Backpacking to Navaho Pass
11 miles roundtrip, 3000′ elevation gain
August 8-9, 2015
Since Maggie was taking ten girls on her 3rd annual girl’s backpacking trip, I decided to try my first solo overnighter a couple of weekends ago. I was originally planning on organizing the 2nd annual guy’s backpacking weekend at the same time, but a weekend later in September seemed to work better for the guys.
Originally I was planning on heading out to a lake in the Alpine Lakes Wilderness where I expected solitude and several easy peaks to bag, but on Friday night the weather forecast made thunderstorms seem likely. Since I didn’t want to get caught in the storms high above treeline I switched my plans to the more familiar Navaho Pass. I knew that treeline was close to the pass and cover wouldn’t be far away if thunderstorms rolled in. It seems like the forecast is also always the nicest in the Teanaway area which helped me pick Navaho Pass as an alternate.
I dropped Maggie off with the girls and hit I-90 at 8 am headed for the east side of the mountains. I reached the Stafford Creek Trailhead at 10 am and got started down the trail with my McDonald’s breakfast still settling in my stomach (this has become sort of a tradition whenever I do solo outdoor activities). It was a little hotter than I expected as I got started down the trail and my breakfast made me feel a little sluggish. I suppose McDonald’s is better suited for a ski morning than a hiking morning. The hike up to the meadows just below the pass were uneventful, but enjoyable. I covered those 5 miles in about two hours, arriving at the meadows just after noon. I lounged around a while here and enjoyed the solitude while eating lunch.
The weather was perfect at this point with not a cloud and the sky and I began to question the forecast. The ridge going from Navaho Pass to Earl Peak and back down to trail 1369 also looked quite appealing from here and doable. I decided rather than dropping my overnight gear at the meadow, I would carry it on up to the pass with me. I figured if the weather looked good, I could try to traverse that ridge.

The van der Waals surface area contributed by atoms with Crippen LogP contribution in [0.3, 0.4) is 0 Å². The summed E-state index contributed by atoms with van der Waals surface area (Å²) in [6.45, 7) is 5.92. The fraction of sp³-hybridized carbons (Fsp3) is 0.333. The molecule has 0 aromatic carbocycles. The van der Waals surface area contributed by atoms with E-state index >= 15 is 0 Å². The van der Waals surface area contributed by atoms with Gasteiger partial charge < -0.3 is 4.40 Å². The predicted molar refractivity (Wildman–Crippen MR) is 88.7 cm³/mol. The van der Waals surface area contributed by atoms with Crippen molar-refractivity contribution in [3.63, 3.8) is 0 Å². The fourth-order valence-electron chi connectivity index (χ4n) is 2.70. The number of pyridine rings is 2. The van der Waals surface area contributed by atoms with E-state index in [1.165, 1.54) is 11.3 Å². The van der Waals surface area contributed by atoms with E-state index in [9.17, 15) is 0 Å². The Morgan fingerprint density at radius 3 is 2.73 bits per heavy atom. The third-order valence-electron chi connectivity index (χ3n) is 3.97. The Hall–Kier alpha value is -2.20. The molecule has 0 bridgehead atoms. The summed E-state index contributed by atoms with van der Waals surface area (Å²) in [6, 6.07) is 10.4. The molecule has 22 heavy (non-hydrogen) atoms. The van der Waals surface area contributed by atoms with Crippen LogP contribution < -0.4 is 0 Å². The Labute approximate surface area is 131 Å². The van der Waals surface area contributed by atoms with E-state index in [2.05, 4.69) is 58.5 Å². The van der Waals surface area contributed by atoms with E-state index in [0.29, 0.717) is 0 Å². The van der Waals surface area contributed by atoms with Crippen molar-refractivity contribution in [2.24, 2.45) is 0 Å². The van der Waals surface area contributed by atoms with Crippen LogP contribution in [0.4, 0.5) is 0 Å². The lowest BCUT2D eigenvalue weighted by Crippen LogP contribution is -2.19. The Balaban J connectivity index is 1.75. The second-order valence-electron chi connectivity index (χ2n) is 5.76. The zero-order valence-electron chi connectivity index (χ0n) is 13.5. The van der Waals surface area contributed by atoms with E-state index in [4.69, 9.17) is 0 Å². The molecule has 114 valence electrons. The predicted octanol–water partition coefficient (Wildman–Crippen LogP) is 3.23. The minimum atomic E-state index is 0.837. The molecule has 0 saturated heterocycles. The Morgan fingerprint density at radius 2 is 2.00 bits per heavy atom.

I got started on the moonscape-like-trail up the the pass after a nice, long break at 1:30 pm and reached the pass 20 minuted later. I turned left at the pass and ventured over to the first highpoint on the ridge. I took a break here and enjoyed the views of Mount Stuart and a gorgeous basin (Hardscrabble Creek). I could see all the way to (what I think was) Mount Daniel. At this point, the clouds were starting to look gray. I realized I need to learn a little more about weather clouds. I decided to make the conservative decision of turning around, rather than trying to traverse the ridge. In hindsight, the traverse would have been fine as there was no thunder and hardly any rain all night. There is always next time. I made it back to camp at 4, setup, and took a nap before eating dinner. The evening was relaxing and I watched the colors change on the mountains as the cold air crept in the valley. There were no bugs and it got down into the 40’s at night.
Although I remembered at least a few rain drops at night, I awoke to a completely dry tent. I made breakfast and broke camp by 8 am and sped down the trail, making it back to the car an hour and forty-five minutes later. My first solo overnight trip was enjoyable and peaceful at Navaho Pass. I only saw a handful of other day hikers out on the trail and there were only two other groups overnight camping in the vicinity of me. As long as the weather isn’t too hot, this is a great hike for when the forecast is less than ideal in other parts of the Cascades. It seems like the weather forecast is always a little bit nicer in this area.